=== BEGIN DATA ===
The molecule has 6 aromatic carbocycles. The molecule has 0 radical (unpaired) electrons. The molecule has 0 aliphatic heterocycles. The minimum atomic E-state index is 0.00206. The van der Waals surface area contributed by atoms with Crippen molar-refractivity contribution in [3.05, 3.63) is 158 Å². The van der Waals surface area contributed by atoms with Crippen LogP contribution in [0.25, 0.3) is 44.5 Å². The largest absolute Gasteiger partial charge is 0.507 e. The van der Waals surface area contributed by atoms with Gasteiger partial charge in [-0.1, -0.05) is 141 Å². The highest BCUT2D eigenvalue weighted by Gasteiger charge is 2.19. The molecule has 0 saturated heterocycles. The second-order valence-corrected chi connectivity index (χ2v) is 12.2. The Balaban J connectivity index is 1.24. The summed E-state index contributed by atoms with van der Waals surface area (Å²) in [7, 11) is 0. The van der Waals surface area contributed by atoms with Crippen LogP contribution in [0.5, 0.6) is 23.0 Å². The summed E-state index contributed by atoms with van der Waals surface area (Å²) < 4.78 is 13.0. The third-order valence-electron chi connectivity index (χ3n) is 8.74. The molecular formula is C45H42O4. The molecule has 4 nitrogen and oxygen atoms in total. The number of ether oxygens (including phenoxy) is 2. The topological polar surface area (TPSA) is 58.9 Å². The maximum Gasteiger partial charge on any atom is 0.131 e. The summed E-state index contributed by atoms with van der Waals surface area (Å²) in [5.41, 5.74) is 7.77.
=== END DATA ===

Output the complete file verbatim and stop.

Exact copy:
The molecule has 6 aromatic carbocycles. The molecule has 0 radical (unpaired) electrons. The molecule has 0 aliphatic heterocycles. The minimum atomic E-state index is 0.00206. The van der Waals surface area contributed by atoms with Crippen molar-refractivity contribution in [3.05, 3.63) is 158 Å². The van der Waals surface area contributed by atoms with Crippen LogP contribution in [0.25, 0.3) is 44.5 Å². The largest absolute Gasteiger partial charge is 0.507 e. The van der Waals surface area contributed by atoms with Gasteiger partial charge in [-0.1, -0.05) is 141 Å². The highest BCUT2D eigenvalue weighted by Gasteiger charge is 2.19. The molecule has 0 saturated heterocycles. The second-order valence-corrected chi connectivity index (χ2v) is 12.2. The Balaban J connectivity index is 1.24. The summed E-state index contributed by atoms with van der Waals surface area (Å²) in [7, 11) is 0. The van der Waals surface area contributed by atoms with Crippen LogP contribution in [0.5, 0.6) is 23.0 Å². The summed E-state index contributed by atoms with van der Waals surface area (Å²) < 4.78 is 13.0. The third-order valence-electron chi connectivity index (χ3n) is 8.74. The molecular formula is C45H42O4. The molecule has 4 nitrogen and oxygen atoms in total. The number of ether oxygens (including phenoxy) is 2. The topological polar surface area (TPSA) is 58.9 Å². The maximum Gasteiger partial charge on any atom is 0.131 e. The summed E-state index contributed by atoms with van der Waals surface area (Å²) in [5.41, 5.74) is 7.77.